With help from our Environment & Sustainability team, we restore the right-of-way for the entire length of the natural gas line. Our goal is always to return the terrain to as close to the original condition as possible. We replace the topsoil that was originally removed and seed it where appropriate.

Prevention, Detection and Mitigation

We are committed to the safe and reliable operation of our gas lines and facilities. We take steps to ensure that every kilometre of our natural gas system is monitored and protected. Significant steps are also taken to prevent the chance of any leaks on the system.

Our gas line integrity program focuses on prevention, detection and mitigation. 


We protect our gas lines and facilities from conditions that may lead to integrity concerns.

Every year, we perform a variety of tests and inspections throughout different parts of the province. We also have processes in place to prevent external damage to our facilities.


Our detection and monitoring activities identify any defects that may lead to integrity concerns. This includes leak surveys and both aerial and ground visual inspections of gas line right-of-ways.


We implement risk-reduction controls, which may include repairs, replacement or monitoring. 

Risk control is prioritized in the following areas: 

  • Facilities near populated areas
  • Gas lines and facilities where inspection programs indicate a possible concern 
  • Where the effectiveness of cathodic protection on gas lines is low or coatings are damaged or deteriorated
A smart pig tool that checks for gas line integrity

Using tools such as ROSEN 'smart pigs', which can check for cracking and long seam defects, is one of the ways we mitigate risk to our system.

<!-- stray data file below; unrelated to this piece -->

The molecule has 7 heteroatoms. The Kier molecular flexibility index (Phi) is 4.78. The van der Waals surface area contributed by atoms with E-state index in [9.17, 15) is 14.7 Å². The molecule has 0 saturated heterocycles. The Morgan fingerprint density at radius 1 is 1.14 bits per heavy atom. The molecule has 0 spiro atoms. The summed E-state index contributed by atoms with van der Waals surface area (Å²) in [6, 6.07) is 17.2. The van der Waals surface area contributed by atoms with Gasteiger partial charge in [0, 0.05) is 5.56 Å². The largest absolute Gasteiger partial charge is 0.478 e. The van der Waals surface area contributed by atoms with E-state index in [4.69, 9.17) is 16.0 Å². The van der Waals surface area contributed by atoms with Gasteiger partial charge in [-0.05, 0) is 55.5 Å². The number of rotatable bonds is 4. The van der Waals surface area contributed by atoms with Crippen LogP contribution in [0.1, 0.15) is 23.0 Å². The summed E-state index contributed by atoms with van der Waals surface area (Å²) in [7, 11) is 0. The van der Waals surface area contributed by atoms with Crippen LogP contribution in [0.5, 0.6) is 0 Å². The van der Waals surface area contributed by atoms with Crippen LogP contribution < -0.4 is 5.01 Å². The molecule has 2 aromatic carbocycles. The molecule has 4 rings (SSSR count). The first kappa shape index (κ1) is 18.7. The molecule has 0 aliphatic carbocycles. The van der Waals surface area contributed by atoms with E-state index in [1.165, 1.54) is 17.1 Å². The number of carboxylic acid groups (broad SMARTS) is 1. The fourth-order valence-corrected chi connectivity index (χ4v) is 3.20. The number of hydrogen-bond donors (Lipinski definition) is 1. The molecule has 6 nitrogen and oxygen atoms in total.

Integrity Inspections

We use in-line inspection (ILI) tools to inspect hundreds of kilometres of gas lines every year. 

The natural gas line inspection gauges we use are referred to as ‘pigs.’ We place electronic pigs inside our gas lines to gauge wall thickness, the size of any potential defect or dent, geometry and metal loss. This information is associated with a specific location using a global positioning system (GPS). 

Our employees gather data and work with experts to analyze and diagnose any potential gas line anomalies. We mitigate risk by developing plans to address and/or repair irregularities on each inspected gas line. We also conduct inspections at compressor stations and other transmission assets. 

Stress Corrosion Cracking

Stress corrosion cracking (SCC) is damage caused by the following:

  • stress in the pipe steel
  • a corrosive environment around the gas line
  • susceptible gas line material 

Under specific conditions, a hairline crack on the outside of a gas line can compromise the structure of the line and progress into many cracks. These cracks may eventually grow through the entire wall of the gas line. TransGas monitors its system for this type of damage and, if detected, immediately fixes the affected section of the gas line.

Cathodic Protection

Cathodic protection uses an electric current to prevent metal loss on a natural gas transmission line. Every month, we monitor the voltage readings to ensure our gas lines are not being damaged by corrosion.


TransGas regularly performs transmission leak survey and encroachment patrols. We conduct walking, all terrain vehicle (ATV), airplane and helicopter surveys of our facilities. The purpose is to inspect, identify and report activities, or leaks, that may affect the safety or integrity of our system. 

Our personnel investigate any findings discovered through these activities.

Gas Line Crossings and Encroachments

We take precautions to remove any third-party contact with the gas line. 

TransGas coordinates any activity that encroaches on our natural gas lines. Crossings work permits are issued based on specific risk-based decisions.

We also track encroachments to mitigate threats and to identify any required actions.